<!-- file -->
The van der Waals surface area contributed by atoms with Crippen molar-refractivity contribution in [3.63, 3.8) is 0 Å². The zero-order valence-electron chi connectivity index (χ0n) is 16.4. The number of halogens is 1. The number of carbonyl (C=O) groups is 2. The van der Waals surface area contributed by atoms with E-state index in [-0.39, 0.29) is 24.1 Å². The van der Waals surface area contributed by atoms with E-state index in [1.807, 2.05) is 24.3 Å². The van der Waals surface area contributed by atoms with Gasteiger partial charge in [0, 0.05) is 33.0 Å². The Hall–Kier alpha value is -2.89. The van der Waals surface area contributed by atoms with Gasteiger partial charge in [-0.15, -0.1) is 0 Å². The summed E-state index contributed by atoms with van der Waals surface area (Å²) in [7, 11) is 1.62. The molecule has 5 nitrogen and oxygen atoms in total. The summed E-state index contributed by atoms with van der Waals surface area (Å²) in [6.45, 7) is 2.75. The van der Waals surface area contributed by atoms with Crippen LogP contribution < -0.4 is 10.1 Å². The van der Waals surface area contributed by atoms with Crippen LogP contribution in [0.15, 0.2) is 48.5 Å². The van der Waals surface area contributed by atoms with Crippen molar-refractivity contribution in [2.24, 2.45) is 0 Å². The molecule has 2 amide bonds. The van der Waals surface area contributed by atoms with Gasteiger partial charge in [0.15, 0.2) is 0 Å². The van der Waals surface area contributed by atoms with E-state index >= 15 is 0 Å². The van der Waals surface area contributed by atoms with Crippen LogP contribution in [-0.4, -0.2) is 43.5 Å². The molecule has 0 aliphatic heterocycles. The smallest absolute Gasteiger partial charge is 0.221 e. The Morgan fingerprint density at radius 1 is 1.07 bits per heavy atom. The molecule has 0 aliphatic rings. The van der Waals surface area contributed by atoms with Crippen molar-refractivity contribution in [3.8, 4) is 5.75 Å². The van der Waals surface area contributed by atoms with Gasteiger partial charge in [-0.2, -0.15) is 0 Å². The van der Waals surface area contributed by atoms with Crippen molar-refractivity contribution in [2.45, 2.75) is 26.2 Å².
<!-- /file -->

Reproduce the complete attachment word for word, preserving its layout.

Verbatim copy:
The van der Waals surface area contributed by atoms with Crippen molar-refractivity contribution in [3.63, 3.8) is 0 Å². The zero-order valence-electron chi connectivity index (χ0n) is 16.4. The number of halogens is 1. The number of carbonyl (C=O) groups is 2. The van der Waals surface area contributed by atoms with E-state index in [-0.39, 0.29) is 24.1 Å². The van der Waals surface area contributed by atoms with E-state index in [1.807, 2.05) is 24.3 Å². The van der Waals surface area contributed by atoms with Gasteiger partial charge in [0, 0.05) is 33.0 Å². The Hall–Kier alpha value is -2.89. The van der Waals surface area contributed by atoms with Gasteiger partial charge in [-0.15, -0.1) is 0 Å². The summed E-state index contributed by atoms with van der Waals surface area (Å²) in [7, 11) is 1.62. The molecule has 5 nitrogen and oxygen atoms in total. The summed E-state index contributed by atoms with van der Waals surface area (Å²) in [6.45, 7) is 2.75. The van der Waals surface area contributed by atoms with Crippen LogP contribution < -0.4 is 10.1 Å². The van der Waals surface area contributed by atoms with Crippen LogP contribution in [0.15, 0.2) is 48.5 Å². The van der Waals surface area contributed by atoms with Crippen molar-refractivity contribution in [2.24, 2.45) is 0 Å². The molecule has 2 amide bonds. The van der Waals surface area contributed by atoms with Gasteiger partial charge in [0.15, 0.2) is 0 Å². The van der Waals surface area contributed by atoms with E-state index >= 15 is 0 Å². The van der Waals surface area contributed by atoms with Crippen LogP contribution in [-0.4, -0.2) is 43.5 Å². The molecule has 0 aliphatic heterocycles. The smallest absolute Gasteiger partial charge is 0.221 e. The Morgan fingerprint density at radius 1 is 1.07 bits per heavy atom. The molecule has 0 aliphatic rings. The van der Waals surface area contributed by atoms with Crippen molar-refractivity contribution in [3.8, 4) is 5.75 Å². The van der Waals surface area contributed by atoms with Gasteiger partial charge in [-0.2, -0.15) is 0 Å². The van der Waals surface area contributed by atoms with Crippen molar-refractivity contribution in [2.45, 2.75) is 26.2 Å².